The architecture allows new components to be linked in to the collector binary by referencing vendor implementations from the Contrib project. A collector image can be deployed as a standalone Kubernetes deployment with one or more pipeline configurations connecting any number of receivers with any number of backends.

The solution involves deploying a custom collector binary in an EKS cluster where Istio will be set up to publish Zipkin spans to the collector endpoint. The collector will be configured with a single pipeline definition to ingest the spans and export to AWS X-Ray. A logging exporter will also be configured to easily view the internal representation of the spans in the collector log.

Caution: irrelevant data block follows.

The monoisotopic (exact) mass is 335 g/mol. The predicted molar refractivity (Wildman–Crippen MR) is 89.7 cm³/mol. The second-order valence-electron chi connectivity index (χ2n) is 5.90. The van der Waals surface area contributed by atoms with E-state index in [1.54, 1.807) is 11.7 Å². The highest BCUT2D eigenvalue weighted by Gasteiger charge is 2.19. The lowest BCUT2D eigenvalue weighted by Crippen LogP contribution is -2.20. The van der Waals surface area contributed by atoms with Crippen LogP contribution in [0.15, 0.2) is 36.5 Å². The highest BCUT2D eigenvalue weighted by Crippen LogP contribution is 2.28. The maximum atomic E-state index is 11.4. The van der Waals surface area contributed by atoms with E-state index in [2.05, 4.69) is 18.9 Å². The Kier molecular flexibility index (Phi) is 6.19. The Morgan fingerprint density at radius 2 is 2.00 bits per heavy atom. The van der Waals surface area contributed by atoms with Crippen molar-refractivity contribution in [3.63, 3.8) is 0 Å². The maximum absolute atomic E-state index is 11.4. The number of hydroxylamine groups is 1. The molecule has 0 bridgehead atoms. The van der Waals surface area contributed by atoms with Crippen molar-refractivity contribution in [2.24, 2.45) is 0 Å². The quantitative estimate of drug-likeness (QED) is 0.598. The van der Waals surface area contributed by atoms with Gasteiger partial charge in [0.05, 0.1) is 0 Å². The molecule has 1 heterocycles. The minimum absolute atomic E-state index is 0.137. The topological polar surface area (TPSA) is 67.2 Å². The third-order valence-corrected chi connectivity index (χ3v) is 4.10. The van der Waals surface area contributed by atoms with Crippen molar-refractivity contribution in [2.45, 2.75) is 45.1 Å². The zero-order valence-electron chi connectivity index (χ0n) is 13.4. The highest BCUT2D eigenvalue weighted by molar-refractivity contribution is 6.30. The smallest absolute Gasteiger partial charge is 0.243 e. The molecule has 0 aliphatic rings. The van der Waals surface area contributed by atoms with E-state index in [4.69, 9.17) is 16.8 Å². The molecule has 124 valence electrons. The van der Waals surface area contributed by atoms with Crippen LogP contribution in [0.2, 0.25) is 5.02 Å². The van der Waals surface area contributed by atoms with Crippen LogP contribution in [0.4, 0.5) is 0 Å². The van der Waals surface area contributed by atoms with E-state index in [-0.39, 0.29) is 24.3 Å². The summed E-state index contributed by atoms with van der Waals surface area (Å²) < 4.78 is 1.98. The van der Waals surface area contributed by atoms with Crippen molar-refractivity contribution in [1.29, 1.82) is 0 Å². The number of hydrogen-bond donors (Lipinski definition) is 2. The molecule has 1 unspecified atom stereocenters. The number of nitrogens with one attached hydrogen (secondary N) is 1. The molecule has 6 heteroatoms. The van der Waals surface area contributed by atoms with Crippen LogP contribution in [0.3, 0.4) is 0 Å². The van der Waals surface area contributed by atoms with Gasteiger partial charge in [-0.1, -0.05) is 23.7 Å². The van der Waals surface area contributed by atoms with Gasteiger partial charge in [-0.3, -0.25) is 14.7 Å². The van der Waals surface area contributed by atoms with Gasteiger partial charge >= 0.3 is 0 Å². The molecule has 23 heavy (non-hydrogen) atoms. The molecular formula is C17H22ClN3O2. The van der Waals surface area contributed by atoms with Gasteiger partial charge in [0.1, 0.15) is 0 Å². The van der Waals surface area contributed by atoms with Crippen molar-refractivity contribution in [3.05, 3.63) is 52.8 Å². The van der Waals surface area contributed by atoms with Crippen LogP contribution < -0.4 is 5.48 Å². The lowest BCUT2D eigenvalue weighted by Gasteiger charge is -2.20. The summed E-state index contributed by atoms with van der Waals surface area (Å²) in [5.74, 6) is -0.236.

Custom Collector Pipeline Configuration

The Zipkin tracer built into Istio proxy as of this writing (Istio version 1.7.4) does not conform to the OpenTelemetry semantic conventions and thus requires translation of some of the span attributes to OpenTelemetry resource attributes so that AWS X-Ray can correctly identify the attributes. The pipeline used in the solution sets up the zipkin receiver module from the opentelemetry-collector repository and the awsxrayexporter module from the opentelemetry-collector-contrib repository. The opentelemetry-collector-contrib repository was forked and a new istio-build branch was created in the forked repository to add and test the translations. The collector binary build project maintained in the otelcol-custom-istio-awsxray repository pulls in these custom translations from the forked repository.

Under the hood

Collector Contrib customizations